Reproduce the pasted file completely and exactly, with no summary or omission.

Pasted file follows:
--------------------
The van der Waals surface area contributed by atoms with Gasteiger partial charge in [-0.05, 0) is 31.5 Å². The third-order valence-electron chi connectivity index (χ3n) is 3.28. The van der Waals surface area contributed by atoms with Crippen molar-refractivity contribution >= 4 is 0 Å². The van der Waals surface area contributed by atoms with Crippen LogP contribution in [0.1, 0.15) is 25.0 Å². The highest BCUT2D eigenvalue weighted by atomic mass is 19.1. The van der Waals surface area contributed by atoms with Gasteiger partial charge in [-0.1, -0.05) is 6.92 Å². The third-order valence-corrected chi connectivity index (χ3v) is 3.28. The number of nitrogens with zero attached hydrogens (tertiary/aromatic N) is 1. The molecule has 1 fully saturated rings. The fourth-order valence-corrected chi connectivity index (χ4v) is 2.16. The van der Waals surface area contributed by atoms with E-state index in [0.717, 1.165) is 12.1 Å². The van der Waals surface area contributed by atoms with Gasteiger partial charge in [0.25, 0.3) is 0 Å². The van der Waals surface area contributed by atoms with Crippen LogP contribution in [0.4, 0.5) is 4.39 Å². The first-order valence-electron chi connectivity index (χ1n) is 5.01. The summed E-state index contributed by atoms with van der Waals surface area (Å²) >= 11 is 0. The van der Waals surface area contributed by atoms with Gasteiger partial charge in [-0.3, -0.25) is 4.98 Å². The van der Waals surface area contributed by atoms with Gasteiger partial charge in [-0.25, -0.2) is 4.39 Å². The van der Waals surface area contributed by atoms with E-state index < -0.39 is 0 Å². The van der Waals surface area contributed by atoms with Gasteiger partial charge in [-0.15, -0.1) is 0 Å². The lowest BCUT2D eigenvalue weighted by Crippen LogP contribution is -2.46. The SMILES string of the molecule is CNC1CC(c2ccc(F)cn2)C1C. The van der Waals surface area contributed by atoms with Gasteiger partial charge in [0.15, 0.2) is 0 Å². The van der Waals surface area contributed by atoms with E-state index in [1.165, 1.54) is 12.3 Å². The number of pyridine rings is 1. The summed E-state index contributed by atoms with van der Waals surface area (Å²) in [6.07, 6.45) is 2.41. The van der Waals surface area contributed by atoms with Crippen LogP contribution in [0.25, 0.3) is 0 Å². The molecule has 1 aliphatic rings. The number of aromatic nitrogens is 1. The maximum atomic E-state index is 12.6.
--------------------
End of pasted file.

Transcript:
The van der Waals surface area contributed by atoms with Gasteiger partial charge in [-0.05, 0) is 31.5 Å². The third-order valence-electron chi connectivity index (χ3n) is 3.28. The van der Waals surface area contributed by atoms with Crippen molar-refractivity contribution >= 4 is 0 Å². The van der Waals surface area contributed by atoms with Crippen LogP contribution in [0.1, 0.15) is 25.0 Å². The highest BCUT2D eigenvalue weighted by atomic mass is 19.1. The van der Waals surface area contributed by atoms with Gasteiger partial charge in [-0.1, -0.05) is 6.92 Å². The third-order valence-corrected chi connectivity index (χ3v) is 3.28. The number of nitrogens with zero attached hydrogens (tertiary/aromatic N) is 1. The molecule has 1 fully saturated rings. The fourth-order valence-corrected chi connectivity index (χ4v) is 2.16. The van der Waals surface area contributed by atoms with E-state index in [0.717, 1.165) is 12.1 Å². The van der Waals surface area contributed by atoms with Gasteiger partial charge in [0.25, 0.3) is 0 Å². The van der Waals surface area contributed by atoms with Crippen LogP contribution in [0.4, 0.5) is 4.39 Å². The first-order valence-electron chi connectivity index (χ1n) is 5.01. The summed E-state index contributed by atoms with van der Waals surface area (Å²) >= 11 is 0. The van der Waals surface area contributed by atoms with Gasteiger partial charge in [-0.3, -0.25) is 4.98 Å². The van der Waals surface area contributed by atoms with Gasteiger partial charge in [-0.25, -0.2) is 4.39 Å². The van der Waals surface area contributed by atoms with E-state index < -0.39 is 0 Å². The van der Waals surface area contributed by atoms with Gasteiger partial charge in [-0.15, -0.1) is 0 Å². The lowest BCUT2D eigenvalue weighted by Crippen LogP contribution is -2.46. The SMILES string of the molecule is CNC1CC(c2ccc(F)cn2)C1C. The van der Waals surface area contributed by atoms with Gasteiger partial charge in [0.15, 0.2) is 0 Å². The van der Waals surface area contributed by atoms with E-state index in [1.165, 1.54) is 12.3 Å². The number of pyridine rings is 1. The summed E-state index contributed by atoms with van der Waals surface area (Å²) in [6.07, 6.45) is 2.41. The van der Waals surface area contributed by atoms with Crippen LogP contribution in [0.25, 0.3) is 0 Å². The molecule has 1 aliphatic rings. The number of aromatic nitrogens is 1. The maximum atomic E-state index is 12.6.